Hasan (21) fled from Syria to the Netherlands and invites you for a cup of coffee.

h“All the unknown is exciting, that is why it is so important that refugees and Dutch people come into contact with each other”, says Hasan. He fled from Syria to the Netherlands. On June 20, World Refugee Day, he serves coffee with other refugees and the Dutch Council for Refugees between 8:00 am and 1:00 pm at the station in Nimwegen.

Studying or the army

You would not say it if you heard him speak Dutch, but Hasan is only 2,5 years in the Netherlands. At the age of 18 he fled to the Netherlands with his uncle to escape the dangerous military service. His father, mother, brother and sister stayed behind. “It is war in Syria. That’s why many boys who turn 18 have to go into the army. I did not want to go into the army, but to study. That is why I decided to leave Syria. “

Take the initiative yourself

KhoseMeanwhile Hasan is following a transition year at HAN (University Arnheim Nimwegen), so that he can then start his study Civil Engineering. When he asks if he feels at home in the Netherlands, a smile appears from ear to ear. “The Netherlands is really my home! The Dutch generally take little initiative to get to know you, but if you take a step yourself, almost everyone reacts positively. That’s why I like to hand out coffee on June 20: then I just come to the people myself! I hope people do not think it’s weird that I just want to drink a cup of coffee. Probably they think that I am very different, because I come from a different country. But I really do not think so. For me, everyone is just the same.”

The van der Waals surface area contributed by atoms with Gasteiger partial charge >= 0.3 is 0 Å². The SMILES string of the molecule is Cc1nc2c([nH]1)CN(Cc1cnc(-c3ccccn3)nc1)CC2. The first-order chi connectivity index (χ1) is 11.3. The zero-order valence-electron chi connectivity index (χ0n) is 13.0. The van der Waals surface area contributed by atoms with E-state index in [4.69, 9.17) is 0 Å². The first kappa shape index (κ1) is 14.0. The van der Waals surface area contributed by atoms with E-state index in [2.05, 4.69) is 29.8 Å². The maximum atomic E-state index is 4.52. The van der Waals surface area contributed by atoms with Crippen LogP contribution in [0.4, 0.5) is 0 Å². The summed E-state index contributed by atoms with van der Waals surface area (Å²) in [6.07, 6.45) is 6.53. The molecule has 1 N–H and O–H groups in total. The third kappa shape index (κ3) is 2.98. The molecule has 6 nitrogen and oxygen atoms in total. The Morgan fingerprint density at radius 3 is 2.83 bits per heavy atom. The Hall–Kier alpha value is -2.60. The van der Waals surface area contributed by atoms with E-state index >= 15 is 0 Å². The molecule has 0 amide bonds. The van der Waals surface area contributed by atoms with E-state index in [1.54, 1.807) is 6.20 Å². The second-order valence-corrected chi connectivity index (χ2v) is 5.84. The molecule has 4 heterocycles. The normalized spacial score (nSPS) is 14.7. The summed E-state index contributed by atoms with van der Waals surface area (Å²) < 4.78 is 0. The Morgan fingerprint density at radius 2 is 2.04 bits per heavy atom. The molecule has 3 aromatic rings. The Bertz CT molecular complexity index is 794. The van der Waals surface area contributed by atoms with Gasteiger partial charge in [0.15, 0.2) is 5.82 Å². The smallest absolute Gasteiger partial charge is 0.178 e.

People of the hour

Yet Hasan has already found a few differences between Dutch and Syrians. Hasan: “Time for example! Everyone is always on time. If you have to go to work I understand that, but even if I have a meeting with friends and I am 5 minutes late I get to hear that already. Recently I got a message from a friend, if I wanted to come and eat with her in three months. That’s really going too far for me, haha! In Syria we did everything much more spontaneously, then we often called the same day if it came true. That is really a big difference with how it goes in the Netherlands.”

We do not know our neighbors

Another difference, according to Hasan, is the low level of contact with the neighbors. “I knew everyone in my village in Syria. Here I literally know only one neighbor in the flat where I live.” Yet Hasan is far from lonely. He quickly made friends: both people of Dutch descent and people with a foreign background. “I have left some contacts with my time at the asylum seekers’ center. People came by to meet us. I also met people at school. And I do volunteer work at a foundation that organizes fun activities for children and young people in asylum seekers’ centers. My colleagues there are now also really good friends. “


Judge views withdrawal of Dutch citizenship jihadists.

Foto ter illustratie.The administrative judge will test whether Dutch citizenship has been correctly withdrawn from four jihadists convicted in absentia. The previous Minister of Justice and Security, Stef Blok, took the Dutch citizenship of these men last September. Minister Blok did so on the basis of a new law with a view to national security. It is the first time this happened. However, the lawyers of the men find this law discriminatory, because it only applies to persons who, besides the Dutch, also have another nationality. The administrative judge must therefore judge it. The case at the court in The Hague is scheduled for 15 May, the treatment is at the extra secured location at Schiphol.